A stringent new lockdown has come into force in London and large parts of the east and south-east of England.
Prime Minister Boris Johnson said tough rules are needed after a new variant of coronavirus caused cases to soar.
Nearly 18 million people entered tier four restrictions at midnight meaning they will not be able to mix with other households over Christmas.
In the rest of England, Scotland and Wales relaxed indoor mixing rules are cut from five days to Christmas Day.
The toughest restrictions – similar to England’s second national lockdown – applies to all areas in the South East currently in tier three, covering Kent, Buckinghamshire, Berkshire, Surrey (excluding Waverley), Gosport, Havant, Portsmouth, Rother and Hastings.
It also applies in London (all 32 boroughs and the City of London) and the East of England (Bedford, Central Bedford, Milton Keynes, Luton, Peterborough, Hertfordshire and Essex (excluding Colchester, Uttlesford and Tendring).
Tier four restrictions:
People elsewhere will be advised not to travel into a tier four area.
The changes for England, announced at a Downing Street briefing on Saturday, will last for two weeks with the first review due on 30 December.
In Scotland, Covid restrictions will only be relaxed on Christmas Day, with mainland Scotland being placed under the tightest restrictions from Boxing Day.
A ban on travel to the rest of the UK will also apply over the festive period.
In Wales, First Minister Mark Drakeford said the country will be placed into lockdown from midnight.
In Northern Ireland, no changes have been made to Christmas restrictions, with three households allowed to meet from 23 to 27 December. The country is set to enter a six-week lockdown from 26 December.
The PM’s announcement came just days after he defended plans to relax restrictions for five days during the festive period – despite calls by some in the medical profession to scrap the change.
Mr Johnson told the Downing Street briefing on Saturday that he knew how “disappointing” the news would be, but said he believed there was no alternative.
Scientists have warned that a new variant of the coronavirus variant is more infectious and spreading more rapidly leading Mr Johnson to say the government had to “change our method of defence”.
The prime minister said analysis suggested the new variant could increase the R number – which indicates if an epidemic is growing or shrinking – by 0.4 or more.
Labour leader Sir Keir Starmer, who raised the prospect of tougher restrictions in the Commons on Wednesday, said he was “really frustrated”.
“Millions of families will be heartbroken by having Christmas plans ripped up,” Sir Keir said.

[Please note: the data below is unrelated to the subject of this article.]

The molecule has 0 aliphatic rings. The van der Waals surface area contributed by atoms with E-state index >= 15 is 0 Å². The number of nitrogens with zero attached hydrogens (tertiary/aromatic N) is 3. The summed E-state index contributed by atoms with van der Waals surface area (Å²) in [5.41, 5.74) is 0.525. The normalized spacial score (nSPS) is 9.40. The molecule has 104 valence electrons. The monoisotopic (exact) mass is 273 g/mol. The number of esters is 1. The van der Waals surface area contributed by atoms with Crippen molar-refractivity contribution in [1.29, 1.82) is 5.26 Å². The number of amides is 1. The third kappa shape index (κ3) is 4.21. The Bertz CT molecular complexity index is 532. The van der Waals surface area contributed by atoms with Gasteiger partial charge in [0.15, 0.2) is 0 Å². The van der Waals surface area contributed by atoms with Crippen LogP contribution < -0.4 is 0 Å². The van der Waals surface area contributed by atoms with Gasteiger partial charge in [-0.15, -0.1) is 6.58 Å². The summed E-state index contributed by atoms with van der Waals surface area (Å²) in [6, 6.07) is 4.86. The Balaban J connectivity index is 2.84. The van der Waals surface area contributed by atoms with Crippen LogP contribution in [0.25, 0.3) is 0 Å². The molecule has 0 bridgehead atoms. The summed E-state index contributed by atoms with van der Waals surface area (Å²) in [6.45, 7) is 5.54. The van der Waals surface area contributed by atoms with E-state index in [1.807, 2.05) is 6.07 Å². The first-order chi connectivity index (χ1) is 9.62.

Following Saturday’s announcement, the Dutch government announced it was banning passenger flights between the Netherlands and the UK from 05:00 GMT Sunday, until 1 January at the latest.
The steep increase in the proportion of coronavirus cases linked to this new variant is strong evidence that it is driving transmission.
In London, 28% of cases were as a result of this new mutation in mid-November, but that has now increased to more than 60%.
It may explain why, during the second lockdown, cases started to increase in London, while in Kent the tier three measures appear to have had little impact in recent weeks.
As England’s chief medical adviser Prof Chris Whitty says, this is a bad moment, but there is also some hope.
Mutations happen all the time – there have been thousands of variations to this coronavirus since it emerged – and there is nothing to suggest this causes more serious illness or will hamper the effectiveness of the vaccine.
The prime minister announced 350,000 people had been given the first dose of the vaccine in the first two weeks of the programme.
In the coming weeks, the number of GP-led vaccination clinics should increase six-fold, while approval of a second vaccine made by Oxford University could pave the way for mass vaccination centres to be set up in sports stadiums and conference centres.
That could see two million people a week being vaccinated. Within a matter of months all the over-65s could have been offered a jab. This could then start to feel very different.
But for now, the slog of the pandemic continues – and for many it just got harder.
Mr Johnson is also facing criticism from within Conservative Party ranks.
Mark Harper, chairman of the Covid Recovery Group of Tory MPs – which has been highly critical of the government’s strategy – called for Parliament to be recalled so MPs could debate and vote on the changes.
British Chambers of Commerce director general Adam Marshall asked what support would be available for companies whose cash flow projections “have once again been thrown into chaos”.
In other developments: